• Article 49 - The applicant country must apply to the European Council, with the European Parliament and national parliaments also being notified. New conditions and subsequent adjustments to the Treaties need to be agreed between the member states and the applicant state. That agreement is then submitted for ratification by member states.

Prof Douglas-Scott acknowledged that there was no precedent within EU law for a territory of an existing member state becoming independent and wishing to retain EU membership, and the treaties do not provide for such an event.

But she said EU law characteristically takes a "pragmatic and purposive approach" to pressing issues that are not dealt with by specific treaty provisions.

She added: "There was no explicit provision in the treaties capable of dealing with the situation of German unification in the 1990s.

"But the (then) EEC Institutions responded to this event in a pragmatic and expedient manner, enabling a united Germany to become a member of the EU without long drawn out negotiations, accession proceedings or legal wranglings."

'Values and norms'

Prof Douglas-Scott said she took issue with Mr Barroso's assessment that it would be "extremely difficult, if not impossible" for an independent Scotland to join the EU for four main reasons.

She explained: "First, it is inconsistent with previous Commission pronouncements on the issue of Scottish independence. Second, it threatens to cast out Scotland from the EU, thus fracturing the Single Market, ignoring acquired rights and obligations of good faith.

"Third, it ignores the existence and growth of EU citizenship as elucidated in case law of the European Court. Lastly, it is difficult to reconcile with the EU's values and norms as enshrined in the general principles and spirit of the Treaties."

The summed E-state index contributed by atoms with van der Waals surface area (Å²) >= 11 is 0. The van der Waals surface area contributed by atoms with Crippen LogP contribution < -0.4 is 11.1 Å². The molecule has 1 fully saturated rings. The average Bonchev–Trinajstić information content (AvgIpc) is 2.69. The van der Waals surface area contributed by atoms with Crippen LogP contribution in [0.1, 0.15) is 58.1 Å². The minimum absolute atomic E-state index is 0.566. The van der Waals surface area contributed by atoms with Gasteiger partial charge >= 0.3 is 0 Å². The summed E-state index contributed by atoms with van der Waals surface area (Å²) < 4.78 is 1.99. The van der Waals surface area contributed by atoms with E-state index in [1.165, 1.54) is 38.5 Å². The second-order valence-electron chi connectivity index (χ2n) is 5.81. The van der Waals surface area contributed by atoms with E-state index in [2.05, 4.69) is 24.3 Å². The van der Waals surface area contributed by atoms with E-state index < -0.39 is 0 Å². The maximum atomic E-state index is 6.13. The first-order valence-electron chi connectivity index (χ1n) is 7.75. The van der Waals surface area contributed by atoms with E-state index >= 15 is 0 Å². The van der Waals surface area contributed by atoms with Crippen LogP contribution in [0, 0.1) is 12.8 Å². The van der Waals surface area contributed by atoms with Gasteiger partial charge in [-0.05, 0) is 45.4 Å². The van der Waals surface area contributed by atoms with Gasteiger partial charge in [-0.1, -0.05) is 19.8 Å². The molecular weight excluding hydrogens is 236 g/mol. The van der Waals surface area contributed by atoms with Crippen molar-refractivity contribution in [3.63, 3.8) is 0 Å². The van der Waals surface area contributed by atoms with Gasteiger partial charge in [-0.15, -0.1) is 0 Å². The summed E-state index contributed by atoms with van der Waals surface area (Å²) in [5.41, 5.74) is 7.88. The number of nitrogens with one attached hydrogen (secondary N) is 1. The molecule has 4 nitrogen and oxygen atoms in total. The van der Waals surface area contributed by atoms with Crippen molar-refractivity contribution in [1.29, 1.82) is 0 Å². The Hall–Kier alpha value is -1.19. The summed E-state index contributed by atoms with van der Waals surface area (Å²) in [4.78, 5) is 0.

She added: "Rebuffing or alienating a country such as Scotland, that wants to maintain EU membership, and is keen to stress its European credentials, will hardly do much for the EU's image.

"The EU ought to be showing what it can do for its citizens, not rebuffing them."

Responding to Prof Douglas-Scott's paper, a spokesman for the UK government said: "There is no doubt the route into Europe for a separate Scotland would be uncertain and the weight of expert evidence is against the unprecedented use of Article 48.

"Leaving the UK means becoming a new state and going through an accession process to join the EU. The decision on both Scotland's membership would ultimately be for the 28 other member countries of the EU who would need to unanimously agree the terms of that membership.

"A number of influential voices, from the Spanish prime minister to the president of the European Commission, have already made their views on this issue clear. The Scottish government position is, at best, unclear and uncertain."

A spokesman for the Scottish government's External Affairs Minister, Humza Yousaf, welcomed the report, which he said backed the views of many other experts.

He added: "It demolishes the claims of those in the No campaign, who know that the only threat to Scotland's place in Europe comes from Westminster's UKIP agenda and David Cameron's proposed in-out referendum."